After her request was approved, Centofanti and two of her friends set out to visit Fulton County Animal Shelter, where Centofanti finally found her perfect ESA. The kitten, whom she quickly renamed Dexter, calmly crawled into the arms of her and her friends. He was a tolerant and calm kitten, which is exactly was Centofanti was yearning for.

After learning that Dexter had been abandoned in a box with his siblings in the industrial district by the shelter, Centofanti couldn’t shake him from her mind. She rescued him that same day. “Dexter is goofy, weird, needy, and has a couple of screws missing, but I couldn't have asked for a better buddy,” she said.

Dexter is now 14 months old. “He helps me by giving me something to focus on and take care of," Centofanti said. “Even when things seem to be spiraling out of control, I always have the constant that he needs food and water, and that's stabilizing.”

Ramsey agrees. “It teaches you more responsibility on how to take care of something other than yourself,” she said.

Both Ramsey and Centofanti have found challenges in living in the residence halls with their ESAs. “Snowie is a special case because she came from an environment where she had other cat friends to play and socialize with, whereas here she doesn’t," Ramsey said. “It took about a full two weeks before she was finally adjusted.”

Dexter also had problems adjusting. Although he and Centofanti are staying in the same room in East Hall that they did last school year, Dexter also went through a two-week adjustment period where he would meow loudly at random times of the night.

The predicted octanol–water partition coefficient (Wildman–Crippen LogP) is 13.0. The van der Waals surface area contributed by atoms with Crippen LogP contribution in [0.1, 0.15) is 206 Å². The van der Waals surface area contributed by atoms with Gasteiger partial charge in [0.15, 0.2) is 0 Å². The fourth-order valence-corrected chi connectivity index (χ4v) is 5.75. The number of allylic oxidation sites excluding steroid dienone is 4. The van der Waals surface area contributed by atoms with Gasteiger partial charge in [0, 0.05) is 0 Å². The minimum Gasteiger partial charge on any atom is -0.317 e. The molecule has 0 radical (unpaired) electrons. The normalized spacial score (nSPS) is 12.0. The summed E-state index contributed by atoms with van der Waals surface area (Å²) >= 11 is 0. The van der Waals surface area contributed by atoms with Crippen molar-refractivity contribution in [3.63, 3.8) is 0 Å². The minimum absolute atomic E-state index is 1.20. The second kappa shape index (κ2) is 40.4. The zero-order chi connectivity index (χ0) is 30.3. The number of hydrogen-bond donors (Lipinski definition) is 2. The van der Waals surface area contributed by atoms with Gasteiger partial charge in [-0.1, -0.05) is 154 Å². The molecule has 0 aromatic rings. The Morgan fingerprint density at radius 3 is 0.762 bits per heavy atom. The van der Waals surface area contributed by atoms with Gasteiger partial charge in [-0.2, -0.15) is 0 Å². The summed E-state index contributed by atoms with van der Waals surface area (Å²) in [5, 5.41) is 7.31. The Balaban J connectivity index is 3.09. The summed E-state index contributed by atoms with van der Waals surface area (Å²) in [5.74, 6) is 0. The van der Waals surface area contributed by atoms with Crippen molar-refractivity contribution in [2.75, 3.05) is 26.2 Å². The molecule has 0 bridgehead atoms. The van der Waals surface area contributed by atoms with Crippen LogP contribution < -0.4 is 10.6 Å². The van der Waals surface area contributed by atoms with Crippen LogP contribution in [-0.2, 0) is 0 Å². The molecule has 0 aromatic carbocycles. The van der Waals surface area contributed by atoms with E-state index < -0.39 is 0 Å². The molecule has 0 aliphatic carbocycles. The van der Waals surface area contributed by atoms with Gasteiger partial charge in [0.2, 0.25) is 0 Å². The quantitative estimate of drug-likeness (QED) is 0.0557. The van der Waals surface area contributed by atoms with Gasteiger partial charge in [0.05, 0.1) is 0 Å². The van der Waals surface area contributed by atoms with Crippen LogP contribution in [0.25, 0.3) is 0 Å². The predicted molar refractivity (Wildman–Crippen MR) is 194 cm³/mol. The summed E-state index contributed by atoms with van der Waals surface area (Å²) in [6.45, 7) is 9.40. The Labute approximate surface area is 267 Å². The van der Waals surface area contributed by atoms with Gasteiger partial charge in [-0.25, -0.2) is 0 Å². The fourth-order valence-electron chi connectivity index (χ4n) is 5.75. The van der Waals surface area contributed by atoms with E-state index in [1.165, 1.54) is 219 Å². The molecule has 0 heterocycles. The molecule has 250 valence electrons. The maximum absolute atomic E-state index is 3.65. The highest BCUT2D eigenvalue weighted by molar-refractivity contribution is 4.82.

There are many things to think about before committing to having an animal in the residence halls. “Besides typical things like him knocking items over, I am always concerned with the animal odor in the small space,” said Centofanti, who manages the odor with frequent litter-box changes and three air fresheners scattered around the room. “But on a larger scale, fire drills have become more complicated and I worry about what would happen if I weren't there.

“The campus-wide power outage last year,” she continued, “was also further complicated with having an animal and having to find us a temporary room.”

Dexter’s many health issues were also something that Centofanti didn’t expect. “There are the added stresses of making sure he is well taken care of despite my hectic schedule and being out of the room often as a science major," she said. “You don't really consider things like the pet's health being such an important factor until it leads to you cleaning your entire dorm room floor-to-ceiling with bleach.”

Even with all his health issues, Centofanti says Dexter makes university life easier for her. “Mental health isn't something that is taken seriously even though it should be, and that's what Dexter helps with, even though a lot of people might not get it,” she said.

 Ramsey encourages students to consider their own situations. “If you're reading this and thinking that you might fit the criteria to have an ESA, do not hesitate to contact Mia Miller about seeing if you are eligible!” she urges. Miller can be contacted at MLMiller02@manchester.edu.

Both Dexter and SnowBelle declined to comment.